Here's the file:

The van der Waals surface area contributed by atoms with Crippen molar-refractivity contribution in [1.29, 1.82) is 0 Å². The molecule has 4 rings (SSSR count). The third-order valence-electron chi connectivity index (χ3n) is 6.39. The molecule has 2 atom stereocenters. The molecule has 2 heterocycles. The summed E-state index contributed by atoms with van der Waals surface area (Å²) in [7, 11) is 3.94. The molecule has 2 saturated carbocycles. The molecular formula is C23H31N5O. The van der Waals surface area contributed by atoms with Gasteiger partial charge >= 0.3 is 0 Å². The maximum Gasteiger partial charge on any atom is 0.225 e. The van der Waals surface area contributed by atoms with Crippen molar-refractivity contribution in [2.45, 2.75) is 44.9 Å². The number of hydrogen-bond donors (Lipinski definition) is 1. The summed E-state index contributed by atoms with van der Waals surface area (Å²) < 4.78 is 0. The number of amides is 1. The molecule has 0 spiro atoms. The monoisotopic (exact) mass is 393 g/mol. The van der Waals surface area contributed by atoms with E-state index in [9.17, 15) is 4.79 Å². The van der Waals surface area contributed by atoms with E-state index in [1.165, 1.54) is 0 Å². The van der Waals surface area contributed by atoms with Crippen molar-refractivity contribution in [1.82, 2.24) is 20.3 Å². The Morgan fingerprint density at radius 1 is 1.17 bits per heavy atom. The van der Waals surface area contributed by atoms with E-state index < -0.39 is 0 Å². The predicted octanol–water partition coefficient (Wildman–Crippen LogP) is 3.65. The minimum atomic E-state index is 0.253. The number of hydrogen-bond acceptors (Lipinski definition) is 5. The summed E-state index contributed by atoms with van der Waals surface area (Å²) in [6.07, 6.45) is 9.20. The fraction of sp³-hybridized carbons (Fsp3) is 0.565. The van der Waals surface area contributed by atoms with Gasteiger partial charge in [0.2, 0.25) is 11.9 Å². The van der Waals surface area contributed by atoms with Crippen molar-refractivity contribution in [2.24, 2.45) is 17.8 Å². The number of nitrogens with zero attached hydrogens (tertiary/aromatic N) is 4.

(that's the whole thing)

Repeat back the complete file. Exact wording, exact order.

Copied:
The van der Waals surface area contributed by atoms with Crippen molar-refractivity contribution in [1.29, 1.82) is 0 Å². The molecule has 4 rings (SSSR count). The third-order valence-electron chi connectivity index (χ3n) is 6.39. The molecule has 2 atom stereocenters. The molecule has 2 heterocycles. The summed E-state index contributed by atoms with van der Waals surface area (Å²) in [7, 11) is 3.94. The molecule has 2 saturated carbocycles. The molecular formula is C23H31N5O. The van der Waals surface area contributed by atoms with Gasteiger partial charge >= 0.3 is 0 Å². The maximum Gasteiger partial charge on any atom is 0.225 e. The van der Waals surface area contributed by atoms with Crippen molar-refractivity contribution in [2.45, 2.75) is 44.9 Å². The number of hydrogen-bond donors (Lipinski definition) is 1. The summed E-state index contributed by atoms with van der Waals surface area (Å²) < 4.78 is 0. The number of amides is 1. The molecule has 0 spiro atoms. The monoisotopic (exact) mass is 393 g/mol. The van der Waals surface area contributed by atoms with E-state index in [9.17, 15) is 4.79 Å². The van der Waals surface area contributed by atoms with E-state index in [1.165, 1.54) is 0 Å². The van der Waals surface area contributed by atoms with Crippen molar-refractivity contribution in [1.82, 2.24) is 20.3 Å². The Morgan fingerprint density at radius 1 is 1.17 bits per heavy atom. The van der Waals surface area contributed by atoms with E-state index < -0.39 is 0 Å². The predicted octanol–water partition coefficient (Wildman–Crippen LogP) is 3.65. The minimum atomic E-state index is 0.253. The number of hydrogen-bond acceptors (Lipinski definition) is 5. The summed E-state index contributed by atoms with van der Waals surface area (Å²) in [6.07, 6.45) is 9.20. The fraction of sp³-hybridized carbons (Fsp3) is 0.565. The van der Waals surface area contributed by atoms with Gasteiger partial charge in [0.2, 0.25) is 11.9 Å². The van der Waals surface area contributed by atoms with Crippen molar-refractivity contribution in [2.24, 2.45) is 17.8 Å². The number of nitrogens with zero attached hydrogens (tertiary/aromatic N) is 4.